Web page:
Article first published online: 19 DEC 2006
Volume 29, Issue 5, pages 771–795, November 2006
How to Cite
HILLS, P. (2006), TITIAN'S VEILS. Art History, 29: 771–795. doi: 10.1111/j.1467-8365.2006.00523.x
- Issue published online: 19 DEC 2006
- Article first published online: 19 DEC 2006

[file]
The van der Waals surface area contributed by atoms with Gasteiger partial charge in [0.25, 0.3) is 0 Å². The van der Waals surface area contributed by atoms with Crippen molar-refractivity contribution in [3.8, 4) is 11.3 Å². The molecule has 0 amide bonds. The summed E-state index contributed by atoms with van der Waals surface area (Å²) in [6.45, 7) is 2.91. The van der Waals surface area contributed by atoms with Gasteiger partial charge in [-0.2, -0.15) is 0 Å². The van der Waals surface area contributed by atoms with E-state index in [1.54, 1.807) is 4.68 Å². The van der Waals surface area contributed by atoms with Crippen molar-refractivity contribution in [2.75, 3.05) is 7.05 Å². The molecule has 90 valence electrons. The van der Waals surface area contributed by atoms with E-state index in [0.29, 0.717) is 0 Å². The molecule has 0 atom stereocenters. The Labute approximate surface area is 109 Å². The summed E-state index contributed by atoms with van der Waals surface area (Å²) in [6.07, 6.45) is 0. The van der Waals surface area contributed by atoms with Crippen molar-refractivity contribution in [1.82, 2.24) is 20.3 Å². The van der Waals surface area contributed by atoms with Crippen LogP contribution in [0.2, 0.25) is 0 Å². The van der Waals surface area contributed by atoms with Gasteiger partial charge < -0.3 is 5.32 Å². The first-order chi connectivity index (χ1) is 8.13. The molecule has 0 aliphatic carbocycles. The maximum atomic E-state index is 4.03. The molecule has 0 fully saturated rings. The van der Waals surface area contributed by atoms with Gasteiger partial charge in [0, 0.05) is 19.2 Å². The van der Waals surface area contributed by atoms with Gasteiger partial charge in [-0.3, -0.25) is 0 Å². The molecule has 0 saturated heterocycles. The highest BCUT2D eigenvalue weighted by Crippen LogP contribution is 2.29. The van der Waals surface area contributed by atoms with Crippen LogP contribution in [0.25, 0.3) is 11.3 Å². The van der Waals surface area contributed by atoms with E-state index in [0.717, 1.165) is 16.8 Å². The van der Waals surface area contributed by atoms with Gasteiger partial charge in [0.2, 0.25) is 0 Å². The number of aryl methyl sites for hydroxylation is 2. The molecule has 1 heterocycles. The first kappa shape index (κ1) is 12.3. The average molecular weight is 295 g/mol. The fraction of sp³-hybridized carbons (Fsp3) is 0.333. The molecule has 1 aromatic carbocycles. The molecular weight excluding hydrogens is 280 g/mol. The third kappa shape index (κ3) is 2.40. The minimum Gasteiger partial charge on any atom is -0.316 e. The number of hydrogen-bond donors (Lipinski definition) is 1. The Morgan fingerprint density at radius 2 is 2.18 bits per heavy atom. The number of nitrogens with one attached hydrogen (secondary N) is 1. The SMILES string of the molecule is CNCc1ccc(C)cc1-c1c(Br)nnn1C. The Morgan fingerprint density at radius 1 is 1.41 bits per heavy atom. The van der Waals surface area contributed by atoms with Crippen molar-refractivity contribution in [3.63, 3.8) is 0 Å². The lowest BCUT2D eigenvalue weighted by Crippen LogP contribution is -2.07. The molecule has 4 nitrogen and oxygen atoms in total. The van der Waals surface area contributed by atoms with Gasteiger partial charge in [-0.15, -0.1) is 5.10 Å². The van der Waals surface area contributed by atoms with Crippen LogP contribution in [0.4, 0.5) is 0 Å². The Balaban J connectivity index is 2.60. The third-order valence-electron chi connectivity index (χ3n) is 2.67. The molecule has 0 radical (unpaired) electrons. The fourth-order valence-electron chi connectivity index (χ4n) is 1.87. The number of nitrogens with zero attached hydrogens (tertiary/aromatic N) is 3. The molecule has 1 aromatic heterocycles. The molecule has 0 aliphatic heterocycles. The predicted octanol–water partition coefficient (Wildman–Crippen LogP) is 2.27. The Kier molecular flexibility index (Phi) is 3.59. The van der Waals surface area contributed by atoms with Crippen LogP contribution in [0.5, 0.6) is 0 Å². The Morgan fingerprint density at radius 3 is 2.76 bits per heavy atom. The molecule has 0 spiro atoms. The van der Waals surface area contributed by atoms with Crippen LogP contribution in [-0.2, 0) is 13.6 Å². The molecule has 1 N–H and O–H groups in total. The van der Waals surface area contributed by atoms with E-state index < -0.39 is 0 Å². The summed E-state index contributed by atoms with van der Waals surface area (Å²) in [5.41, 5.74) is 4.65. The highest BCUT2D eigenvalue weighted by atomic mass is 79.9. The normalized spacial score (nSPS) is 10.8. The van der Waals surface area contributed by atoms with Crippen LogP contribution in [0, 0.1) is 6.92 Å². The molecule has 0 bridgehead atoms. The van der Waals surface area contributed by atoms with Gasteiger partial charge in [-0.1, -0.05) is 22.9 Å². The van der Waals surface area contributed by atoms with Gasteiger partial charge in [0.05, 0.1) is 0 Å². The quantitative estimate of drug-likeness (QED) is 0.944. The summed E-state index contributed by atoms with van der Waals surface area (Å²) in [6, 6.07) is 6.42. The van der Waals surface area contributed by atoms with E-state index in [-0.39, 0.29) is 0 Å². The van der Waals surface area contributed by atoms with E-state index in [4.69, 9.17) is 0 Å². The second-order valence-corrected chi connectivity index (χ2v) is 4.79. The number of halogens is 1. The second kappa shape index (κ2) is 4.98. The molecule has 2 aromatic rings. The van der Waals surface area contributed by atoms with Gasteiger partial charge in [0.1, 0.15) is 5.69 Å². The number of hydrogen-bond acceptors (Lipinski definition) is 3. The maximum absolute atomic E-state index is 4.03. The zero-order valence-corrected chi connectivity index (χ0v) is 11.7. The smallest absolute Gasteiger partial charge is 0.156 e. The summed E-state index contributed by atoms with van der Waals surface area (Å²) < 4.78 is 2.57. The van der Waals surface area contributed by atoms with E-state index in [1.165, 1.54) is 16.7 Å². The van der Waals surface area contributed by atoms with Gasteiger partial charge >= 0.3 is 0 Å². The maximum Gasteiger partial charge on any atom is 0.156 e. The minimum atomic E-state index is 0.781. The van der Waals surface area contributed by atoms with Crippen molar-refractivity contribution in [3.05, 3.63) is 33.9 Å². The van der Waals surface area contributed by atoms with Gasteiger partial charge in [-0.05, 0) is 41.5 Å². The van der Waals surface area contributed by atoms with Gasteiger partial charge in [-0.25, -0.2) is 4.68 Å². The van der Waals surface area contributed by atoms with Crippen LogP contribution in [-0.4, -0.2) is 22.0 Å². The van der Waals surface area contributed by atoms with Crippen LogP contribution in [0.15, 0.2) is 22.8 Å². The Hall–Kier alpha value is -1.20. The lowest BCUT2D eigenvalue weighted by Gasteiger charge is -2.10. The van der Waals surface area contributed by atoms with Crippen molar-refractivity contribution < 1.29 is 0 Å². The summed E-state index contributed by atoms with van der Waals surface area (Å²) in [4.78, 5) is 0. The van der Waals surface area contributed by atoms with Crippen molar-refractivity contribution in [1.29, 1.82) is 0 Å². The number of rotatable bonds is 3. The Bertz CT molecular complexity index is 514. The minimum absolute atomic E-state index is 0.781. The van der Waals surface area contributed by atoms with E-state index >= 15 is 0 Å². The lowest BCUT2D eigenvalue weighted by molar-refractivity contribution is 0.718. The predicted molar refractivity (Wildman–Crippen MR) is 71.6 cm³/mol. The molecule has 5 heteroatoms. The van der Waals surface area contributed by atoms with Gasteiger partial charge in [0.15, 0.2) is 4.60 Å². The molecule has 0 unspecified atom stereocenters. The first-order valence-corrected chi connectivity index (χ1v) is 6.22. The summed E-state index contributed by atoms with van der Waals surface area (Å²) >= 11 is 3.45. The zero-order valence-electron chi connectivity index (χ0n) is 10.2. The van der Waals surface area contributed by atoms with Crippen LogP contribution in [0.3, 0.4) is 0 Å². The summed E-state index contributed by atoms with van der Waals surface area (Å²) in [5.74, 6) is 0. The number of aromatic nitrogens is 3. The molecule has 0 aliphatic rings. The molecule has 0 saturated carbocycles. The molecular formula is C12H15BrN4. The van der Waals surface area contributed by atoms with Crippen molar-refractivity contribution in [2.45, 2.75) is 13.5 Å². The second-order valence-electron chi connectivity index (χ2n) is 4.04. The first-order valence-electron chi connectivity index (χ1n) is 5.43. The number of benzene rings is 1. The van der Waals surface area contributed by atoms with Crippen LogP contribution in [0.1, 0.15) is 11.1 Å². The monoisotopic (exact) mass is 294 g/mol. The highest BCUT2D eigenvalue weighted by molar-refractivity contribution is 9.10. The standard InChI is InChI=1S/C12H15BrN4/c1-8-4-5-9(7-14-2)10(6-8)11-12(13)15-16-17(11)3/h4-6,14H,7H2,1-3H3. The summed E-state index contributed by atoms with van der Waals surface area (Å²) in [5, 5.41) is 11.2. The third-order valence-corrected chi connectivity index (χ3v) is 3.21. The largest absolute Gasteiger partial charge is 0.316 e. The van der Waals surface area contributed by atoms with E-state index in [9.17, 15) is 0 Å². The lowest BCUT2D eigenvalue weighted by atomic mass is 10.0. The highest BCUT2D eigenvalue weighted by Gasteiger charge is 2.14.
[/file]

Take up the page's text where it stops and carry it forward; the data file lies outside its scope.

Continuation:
Narratives of veiling and unveiling are central to the trajectory of Titian's art. His arrival in Venice coincided with the publication of the Hypnerotomachia Poliphili, a romance which anticipates his conflation of Christian and pagan symbols. Ever mindful of the tropes of Christ's flesh as veil and hymen as veil, Titian brought together body, veil and paint as the stuff and subject of representation. How this unfolded in practice depended upon a telling conjunction of traditions of symbolism, contemporary material culture and the fast-developing practice of oil painting. Veils as a luxury commodity were a vital concern to the Venetian silk guild around 1510, yet they remained charged with significance beyond their mercantile value. Titian moved from precise description of veils towards a diffusion of veil-like properties throughout the weave or facture of his paint. In his last works, the painter revealed veil and flesh as one, the personal creation of his brush.